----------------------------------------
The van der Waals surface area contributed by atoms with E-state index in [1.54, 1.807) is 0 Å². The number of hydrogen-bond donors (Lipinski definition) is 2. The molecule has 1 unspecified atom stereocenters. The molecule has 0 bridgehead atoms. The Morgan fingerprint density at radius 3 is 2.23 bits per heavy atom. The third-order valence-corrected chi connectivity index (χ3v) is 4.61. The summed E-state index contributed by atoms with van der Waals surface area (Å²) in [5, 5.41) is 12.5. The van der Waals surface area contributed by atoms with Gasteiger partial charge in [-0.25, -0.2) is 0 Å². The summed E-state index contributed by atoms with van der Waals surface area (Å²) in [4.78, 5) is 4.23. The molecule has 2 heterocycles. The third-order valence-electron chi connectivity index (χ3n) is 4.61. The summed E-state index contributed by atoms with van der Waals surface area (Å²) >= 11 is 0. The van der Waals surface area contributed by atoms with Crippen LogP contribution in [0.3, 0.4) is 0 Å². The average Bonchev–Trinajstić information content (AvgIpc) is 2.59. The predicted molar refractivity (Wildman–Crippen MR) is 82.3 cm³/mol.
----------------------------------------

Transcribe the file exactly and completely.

The van der Waals surface area contributed by atoms with E-state index in [1.54, 1.807) is 0 Å². The number of hydrogen-bond donors (Lipinski definition) is 2. The molecule has 1 unspecified atom stereocenters. The molecule has 0 bridgehead atoms. The Morgan fingerprint density at radius 3 is 2.23 bits per heavy atom. The third-order valence-corrected chi connectivity index (χ3v) is 4.61. The summed E-state index contributed by atoms with van der Waals surface area (Å²) in [5, 5.41) is 12.5. The van der Waals surface area contributed by atoms with Gasteiger partial charge in [-0.25, -0.2) is 0 Å². The summed E-state index contributed by atoms with van der Waals surface area (Å²) in [4.78, 5) is 4.23. The molecule has 2 heterocycles. The third-order valence-electron chi connectivity index (χ3n) is 4.61. The summed E-state index contributed by atoms with van der Waals surface area (Å²) >= 11 is 0. The van der Waals surface area contributed by atoms with Crippen LogP contribution in [0.3, 0.4) is 0 Å². The average Bonchev–Trinajstić information content (AvgIpc) is 2.59. The predicted molar refractivity (Wildman–Crippen MR) is 82.3 cm³/mol.